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Joseph Campbell was born in Ashton in Makerfield in 1893 the son of Charles and Annie Campbell (nee Healey). He was one of eleven children born to his parents after their marriage at St. Joseph`s Church in Wigan on the 19th October 1885. He had six brothers and four sisters; James (1886-1887), John (1889), James (1891), Martha (1895), Mary Alice (1898), Charles Sir Colin, known as Colin (1900), Catherine (1903), Gerald (1904), Cyril (1907) and Maud (1910).

Charles Campbell was a colliery worker and the 1901 and 1911 Census shows the family home as Druid Street in Ashton in Makerfield. By 1911, Joseph together with his two elder brothers, John and James, had all gone to work as colliery labourers and his sister Martha was employed as a servant.

Although Joseph`s service papers are long gone, we do know that he enlisted at Wigan on the 2nd September 1914. After taking and passing his medical inspection he was posted to the 7th Battalion Loyal North Lancashire Regiment. After several months of training Joseph sailed to France on the 17th July 1915 with the main body of the Battalion, the Battalion coming under the Command of the 56th Brigade of the 19th (Western) Division.

During September of 1915 the Battalion was involved in the ongoing Battle of Loos, but by October the Battalion was to the north of the Loos battle area, either up in forward positions between Richebourg l`Avoue and Festubert or in the rear in billets and though this period may be described as comparatively peaceful, casualties were by no means few in number. On the 19th October 1915 the Battalion left their billets at Rue Des Chavattes and went into the trenches to relieve the 7th South Lancashire Regiment.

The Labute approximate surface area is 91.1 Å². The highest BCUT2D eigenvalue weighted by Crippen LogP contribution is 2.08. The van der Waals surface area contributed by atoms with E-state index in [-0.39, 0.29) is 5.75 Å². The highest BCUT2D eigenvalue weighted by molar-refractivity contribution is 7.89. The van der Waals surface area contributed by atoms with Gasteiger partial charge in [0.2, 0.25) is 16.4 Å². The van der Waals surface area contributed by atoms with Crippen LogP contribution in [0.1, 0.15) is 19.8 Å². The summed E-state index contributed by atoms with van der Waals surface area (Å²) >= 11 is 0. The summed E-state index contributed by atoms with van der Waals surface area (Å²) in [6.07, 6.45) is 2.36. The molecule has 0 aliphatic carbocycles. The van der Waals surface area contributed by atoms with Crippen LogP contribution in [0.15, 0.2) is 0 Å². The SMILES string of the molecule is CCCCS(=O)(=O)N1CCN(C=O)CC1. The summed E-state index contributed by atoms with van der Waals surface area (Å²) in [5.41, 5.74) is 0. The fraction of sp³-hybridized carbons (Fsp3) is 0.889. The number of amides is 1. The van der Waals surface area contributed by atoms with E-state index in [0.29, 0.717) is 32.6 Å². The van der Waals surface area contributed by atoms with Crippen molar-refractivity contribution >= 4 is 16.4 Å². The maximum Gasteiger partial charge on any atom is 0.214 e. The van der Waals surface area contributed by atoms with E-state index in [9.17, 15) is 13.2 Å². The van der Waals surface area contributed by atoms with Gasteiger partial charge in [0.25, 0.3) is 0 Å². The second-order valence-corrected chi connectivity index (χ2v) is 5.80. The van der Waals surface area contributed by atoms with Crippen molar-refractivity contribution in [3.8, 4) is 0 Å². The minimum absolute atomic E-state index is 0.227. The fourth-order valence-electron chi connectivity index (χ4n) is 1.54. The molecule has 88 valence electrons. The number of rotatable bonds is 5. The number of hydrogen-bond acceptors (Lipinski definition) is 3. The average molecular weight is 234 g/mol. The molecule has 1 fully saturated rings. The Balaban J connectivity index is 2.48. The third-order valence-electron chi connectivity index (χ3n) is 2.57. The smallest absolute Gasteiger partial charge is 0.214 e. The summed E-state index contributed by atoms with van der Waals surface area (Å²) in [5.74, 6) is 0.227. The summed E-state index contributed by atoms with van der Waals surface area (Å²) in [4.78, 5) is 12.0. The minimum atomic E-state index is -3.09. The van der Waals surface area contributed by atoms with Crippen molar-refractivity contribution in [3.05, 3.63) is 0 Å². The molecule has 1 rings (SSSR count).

According to the Battalion War Diary, at 8pm on the evening of the 21st October 1915, a shell burst on the Orchard Support trench which not only damaged the parapet but also caused three casualties, sadly Joseph was one of the three men killed. The two soldiers who died alongside him were; 12307 Private J. Lycett and 16222 Private H. Darlington, all three were later buried alongside each other in Le Touret Military Cemetery.

Le Touret Military Cemetery, the building in the background houses the Memorial to the Missing – Photo August 2015

After the war Joseph`s parents would take receipt of their sons` 1915 Star, British War and Victory Medals and they would also have received his Memorial Plaque and Scroll in recognition of their sons` sacrifice.

Le Touret Military Cemetery – Photo August 1915

Rank: Private
Service No: 12290
Date of Death: 21/10/1915
Regiment/Service: The Loyal North Lancashire Regiment, 7th Bn.
Cemetery: LE TOURET MILITARY CEMETERY, RICHEBOURG-L’AVOUE

Janet Davis

Janet Davis

Janet Davis has been researching her family history for many years and through this she discovered many relatives who served in WW1. This interest then led Janet to do many walking the battlefield tours with her husband. In April 2013 she discovered this website and volunteered to help. Janet believes that there are lots of stories still to be told, most of them very sad but at the same time they are a fascinating insight into the men, their families, what they did and where they came from.
Janet Davis

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